Wednesday, April 3, 2019

Research on crowd behaviour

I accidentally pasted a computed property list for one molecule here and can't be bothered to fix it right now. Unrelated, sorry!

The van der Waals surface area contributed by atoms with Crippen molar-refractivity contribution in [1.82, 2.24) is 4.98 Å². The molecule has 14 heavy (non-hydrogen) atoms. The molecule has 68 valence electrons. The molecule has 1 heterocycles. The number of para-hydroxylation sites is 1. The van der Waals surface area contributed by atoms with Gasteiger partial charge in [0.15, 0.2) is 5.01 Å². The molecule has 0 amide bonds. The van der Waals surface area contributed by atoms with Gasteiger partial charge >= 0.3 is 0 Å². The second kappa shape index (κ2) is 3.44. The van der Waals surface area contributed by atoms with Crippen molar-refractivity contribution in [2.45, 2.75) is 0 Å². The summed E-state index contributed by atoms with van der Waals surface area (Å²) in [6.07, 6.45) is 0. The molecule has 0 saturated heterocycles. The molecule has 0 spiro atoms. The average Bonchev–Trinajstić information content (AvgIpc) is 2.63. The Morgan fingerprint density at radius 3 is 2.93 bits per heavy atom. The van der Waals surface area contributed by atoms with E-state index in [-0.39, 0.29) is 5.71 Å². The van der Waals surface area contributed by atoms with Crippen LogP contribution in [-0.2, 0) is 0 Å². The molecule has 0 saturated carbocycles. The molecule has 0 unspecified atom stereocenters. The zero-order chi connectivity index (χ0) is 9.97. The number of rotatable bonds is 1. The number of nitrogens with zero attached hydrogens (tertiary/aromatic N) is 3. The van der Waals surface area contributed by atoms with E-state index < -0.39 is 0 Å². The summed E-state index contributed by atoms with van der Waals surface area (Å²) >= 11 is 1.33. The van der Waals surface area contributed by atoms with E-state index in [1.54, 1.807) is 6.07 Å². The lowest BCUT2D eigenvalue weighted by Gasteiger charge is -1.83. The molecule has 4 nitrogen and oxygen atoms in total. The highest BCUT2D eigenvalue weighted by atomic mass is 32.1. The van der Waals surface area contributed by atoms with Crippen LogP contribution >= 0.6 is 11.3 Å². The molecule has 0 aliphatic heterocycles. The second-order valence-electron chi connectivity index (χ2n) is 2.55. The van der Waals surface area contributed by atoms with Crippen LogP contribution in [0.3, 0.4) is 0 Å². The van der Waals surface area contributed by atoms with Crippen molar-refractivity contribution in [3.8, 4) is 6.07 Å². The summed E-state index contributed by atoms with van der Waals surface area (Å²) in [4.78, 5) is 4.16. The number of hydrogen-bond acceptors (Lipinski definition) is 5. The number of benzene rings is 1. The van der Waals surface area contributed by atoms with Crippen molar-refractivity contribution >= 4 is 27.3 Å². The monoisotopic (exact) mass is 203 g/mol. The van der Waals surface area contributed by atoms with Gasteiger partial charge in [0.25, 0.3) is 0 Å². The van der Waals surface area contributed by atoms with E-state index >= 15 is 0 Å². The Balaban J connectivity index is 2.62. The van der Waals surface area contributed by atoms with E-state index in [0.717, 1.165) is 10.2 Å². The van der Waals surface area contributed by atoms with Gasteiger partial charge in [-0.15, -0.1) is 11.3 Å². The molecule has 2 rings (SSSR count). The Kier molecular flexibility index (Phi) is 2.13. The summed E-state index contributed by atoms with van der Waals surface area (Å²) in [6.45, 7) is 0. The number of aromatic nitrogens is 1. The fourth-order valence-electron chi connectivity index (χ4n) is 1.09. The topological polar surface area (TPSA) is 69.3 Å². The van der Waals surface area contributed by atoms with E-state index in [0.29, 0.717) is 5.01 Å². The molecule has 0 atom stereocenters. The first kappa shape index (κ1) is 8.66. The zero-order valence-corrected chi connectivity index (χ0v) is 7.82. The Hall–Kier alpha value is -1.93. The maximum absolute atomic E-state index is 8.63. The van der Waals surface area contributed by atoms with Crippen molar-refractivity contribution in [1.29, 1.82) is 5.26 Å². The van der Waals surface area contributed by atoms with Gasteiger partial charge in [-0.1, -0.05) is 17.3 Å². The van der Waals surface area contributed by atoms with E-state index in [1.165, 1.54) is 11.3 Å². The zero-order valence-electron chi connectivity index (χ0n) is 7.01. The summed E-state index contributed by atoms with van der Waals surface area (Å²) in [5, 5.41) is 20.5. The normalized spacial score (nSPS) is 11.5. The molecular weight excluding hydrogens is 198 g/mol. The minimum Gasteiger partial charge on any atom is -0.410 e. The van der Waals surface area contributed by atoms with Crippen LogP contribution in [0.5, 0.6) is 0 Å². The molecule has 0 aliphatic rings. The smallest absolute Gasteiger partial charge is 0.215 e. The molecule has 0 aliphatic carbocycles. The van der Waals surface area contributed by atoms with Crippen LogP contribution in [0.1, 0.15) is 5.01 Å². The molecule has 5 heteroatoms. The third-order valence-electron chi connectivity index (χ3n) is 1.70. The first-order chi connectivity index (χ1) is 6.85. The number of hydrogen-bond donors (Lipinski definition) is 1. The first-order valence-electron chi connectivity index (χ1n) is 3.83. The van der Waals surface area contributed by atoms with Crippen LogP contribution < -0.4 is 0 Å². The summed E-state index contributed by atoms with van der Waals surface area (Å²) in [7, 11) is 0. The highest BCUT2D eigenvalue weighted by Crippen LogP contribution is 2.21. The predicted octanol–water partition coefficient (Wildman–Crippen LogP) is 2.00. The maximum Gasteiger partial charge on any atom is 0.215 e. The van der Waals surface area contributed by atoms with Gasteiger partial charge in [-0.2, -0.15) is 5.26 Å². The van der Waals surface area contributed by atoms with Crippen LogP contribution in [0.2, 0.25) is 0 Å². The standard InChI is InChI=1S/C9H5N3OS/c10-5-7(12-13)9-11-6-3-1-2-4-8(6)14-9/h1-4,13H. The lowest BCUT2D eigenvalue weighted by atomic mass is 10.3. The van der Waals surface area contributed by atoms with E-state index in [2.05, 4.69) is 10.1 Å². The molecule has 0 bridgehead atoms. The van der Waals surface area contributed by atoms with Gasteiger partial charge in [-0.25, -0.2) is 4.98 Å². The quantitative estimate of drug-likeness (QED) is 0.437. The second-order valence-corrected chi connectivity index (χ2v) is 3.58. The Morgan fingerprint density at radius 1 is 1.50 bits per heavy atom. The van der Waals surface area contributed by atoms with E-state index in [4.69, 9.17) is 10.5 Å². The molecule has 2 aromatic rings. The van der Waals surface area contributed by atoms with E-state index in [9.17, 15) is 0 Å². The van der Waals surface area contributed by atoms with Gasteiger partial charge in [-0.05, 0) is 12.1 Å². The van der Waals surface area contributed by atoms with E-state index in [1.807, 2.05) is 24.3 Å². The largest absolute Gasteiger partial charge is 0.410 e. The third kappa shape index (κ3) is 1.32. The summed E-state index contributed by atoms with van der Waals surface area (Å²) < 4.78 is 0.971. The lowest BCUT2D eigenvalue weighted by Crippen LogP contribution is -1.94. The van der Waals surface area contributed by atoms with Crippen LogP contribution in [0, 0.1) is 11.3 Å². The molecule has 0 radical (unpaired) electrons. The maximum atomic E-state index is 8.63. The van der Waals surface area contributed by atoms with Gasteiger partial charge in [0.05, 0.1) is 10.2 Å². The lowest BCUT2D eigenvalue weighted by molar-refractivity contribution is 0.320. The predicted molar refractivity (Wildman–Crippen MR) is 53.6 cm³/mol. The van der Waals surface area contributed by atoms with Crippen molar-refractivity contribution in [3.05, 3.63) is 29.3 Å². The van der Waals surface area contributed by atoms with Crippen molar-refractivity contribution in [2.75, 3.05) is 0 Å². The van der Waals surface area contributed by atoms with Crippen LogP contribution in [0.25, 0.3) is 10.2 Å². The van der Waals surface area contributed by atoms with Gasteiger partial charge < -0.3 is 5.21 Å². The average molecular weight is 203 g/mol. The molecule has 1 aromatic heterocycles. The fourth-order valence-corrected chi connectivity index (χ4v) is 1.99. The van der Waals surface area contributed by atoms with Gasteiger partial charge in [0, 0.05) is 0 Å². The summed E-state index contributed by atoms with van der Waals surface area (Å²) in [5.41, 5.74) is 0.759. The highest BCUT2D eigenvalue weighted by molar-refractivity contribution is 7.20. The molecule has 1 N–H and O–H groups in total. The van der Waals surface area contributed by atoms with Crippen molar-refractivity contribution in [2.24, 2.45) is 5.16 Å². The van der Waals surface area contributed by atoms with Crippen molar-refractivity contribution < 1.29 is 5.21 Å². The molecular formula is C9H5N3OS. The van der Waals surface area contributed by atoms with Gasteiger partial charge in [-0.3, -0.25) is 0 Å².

Research on throng behaviorOn April 11 2001 Ellis Park Stadium in Johannesburg was filled beyond capacity as peck rushed to leverage football game match tickets. Police and security officials struggled to contain the gang and a stampede occurred. The crush resulted in around 250 injuries and 43 deaths. (Mason, 2001)Crowd behaviour can be surprising when individuals join a group and set in a manner which is out of character. This was certainly the state of affairs in this case, as the behaviour displayed that night was not characteristic of southeasterly African soccer spectators. (Ngoepe and Semenya, 2002) The suspicion therefore arises as to what influences the behaviour of the move. This discourse testamenting consider the factors affecting individuals once they ar part of a group by applying the study of crowd together behaviour specifically to this case. Research, theories and debates will be considered along with the implications this all has for social psychology in the future.From Le Bons perspective, this stampede is a classic example of crowd behaviour, where individuals support their palpate of self and responsibility by being anonymous members of a crowd, and atomic number 18 susceptible to contagion and suggestibility. The LeBonian and Freudian view of the crowd as ghoulish and abnormal (Ngoepe and Semenya, 2002) is reinforced in this case as members trampled over others in a bid to save themselves. (Mason, 2001) Le Bon proposed that basic, primitive instincts then arise, making violence and anti-social behaviour more likely. (Hogg and Vaughan, 2008) And violence most certainly ensued in this situation. Gates were ripped apart, many places around the stadium were being vandalised and several battalion were consequently crushed to death. (Ngoepe and Semenya, 2002)What both Le Bon and Freuds theories overlook however is the brilliance of the social dynamics of the event. They give no consideration to grievances and social conflict s (Reicher, 2001), nor do they take into account the inter-group relations between the police/security and the crowd. In this case, the stampede began when the untimely announcement was given to several thousand people who had travelled from all over the country that tickets for the event were sold out. (Ngoepe and Semenya, 2002) The net Report states that this was one of the causes of the tragedy. It is therefore important to consider barely explanations of crowd behaviour.Festinger, Pepitone and Newcombes research (1952), and Zimbardos Stanford Prison Study (****) placed great emphasis on anonymity and concluded that deindividuation was a key factor in hot behaviour and loss of self awareness.(Hogg and Vaughan, 2008) It is knockout in this case to greenback levels of anonymity however. Other theorists later revised this model as a result of research (Postmas and Spears, 1998, Diener, 1980) and Reicher at el (2001) argue that the individual doesnt lose his identity in the crow d but takes on a rising social identity. This is an important point for this case as it implies that an individuals behaviour and perspectives will be determined by the type of group that is involved. Reicher (2004) identifies that the values and standards of a crowd of Catholics will be very different from a crowd of soccer supporters This begins to address the suggestion in the case study that this wouldnt postulate happened at a cricket or rugby match. But does this incriminate disasters are inevitable in football crowds?Turner and Killians Emergent average Theory (****) changed the approach to crowd behaviour by identifying the presence of norms that come on from within the crowd which are deemed to be determination orientated (Hogg and Vaughan, 2008) Indeed, the crowds goal was to secure a place to watch the football match and this could nominate led to the crush. accessible Identity Theory begins to consider wider factors affecting the crowd and addresses the conflicts that may occur between groups which was a considerable factor in this case. Police and security personnel, in keeping with Le Bons view of the crowd as primitive, base and ghastly (Le Bon 1908), were deemed to be hostile to the spectators and displayed a world(a) disrespect for their dignity. (Ngoepe and Semenya, 2002) The preconceived views of security personnel may have served to save escalate the situation and to increase feelings of aggression in crowd members. (Stott and Reicher, 1998) Social psychologys theories on aggression can also be drawn upon to further elaborate on the event but the purpose of this discussion is to lie with primarily with collective behaviour. The Elaborated Social Identity Model set two conditions whereby the crowd may resort to violence and aggressive behaviour either an out group behaves in a counsel that is deemed as unfair or unwarranted, or others act in a way that prevents the crowd doing what they feel is legitimate. (Reicher 1996) And bot h of these conditions seem to be present in this situation. The crowd were prevented from accessing the stadium and they were subject field to tear gas and aggressive conduct. (Ngoepe and Semenya, 2002).The center appeared to be on crowd control rather than safety. (Mason, B 2001) The question therefore arises as to whether football crowds are thought of and treated otherwise to other groups by police, security and event planners.Social psychology plays a vital role in explaining crowd behaviour and later theories are particularly useful for the fact that they consider wider aspects than just the crowd itself. They discover that the crowd does not behave in isolation but is subject to influence from the environment and other groups. Theories regarding anonymity were difficult to apply in this case but needed to be considered for the influence they have had on other theorists. It is interesting to note that both LeBons and Freuds view of the crowd was mirror by security personnel . This is a key factor which needs to be considered further by event planners, police and security companies. Indeed, it is imperative that these groups suck in a better understanding of crowd behaviour in regularise to prevent future mistakes and disasters. Whilst it is easy to adopt the view of the crowd as an aggressive mob, it is very inaccurate to do so. Not only is it inaccurate, it is insidious and potentially life-threatening. (Reicher et al, 2004)During this discussion, questions have been raised which remain unanswered. They lead to the identification of areas in need of further research in the field of social psychology namely crowd types, particularly football crowds stewards and crowds preconceived ideas about football crowds inter-group dynamics and collective aggression. Whilst acknowledging that research on crowds can be difficult to implement, it is vital that further research is undertaken to prevent a repeat of this disaster.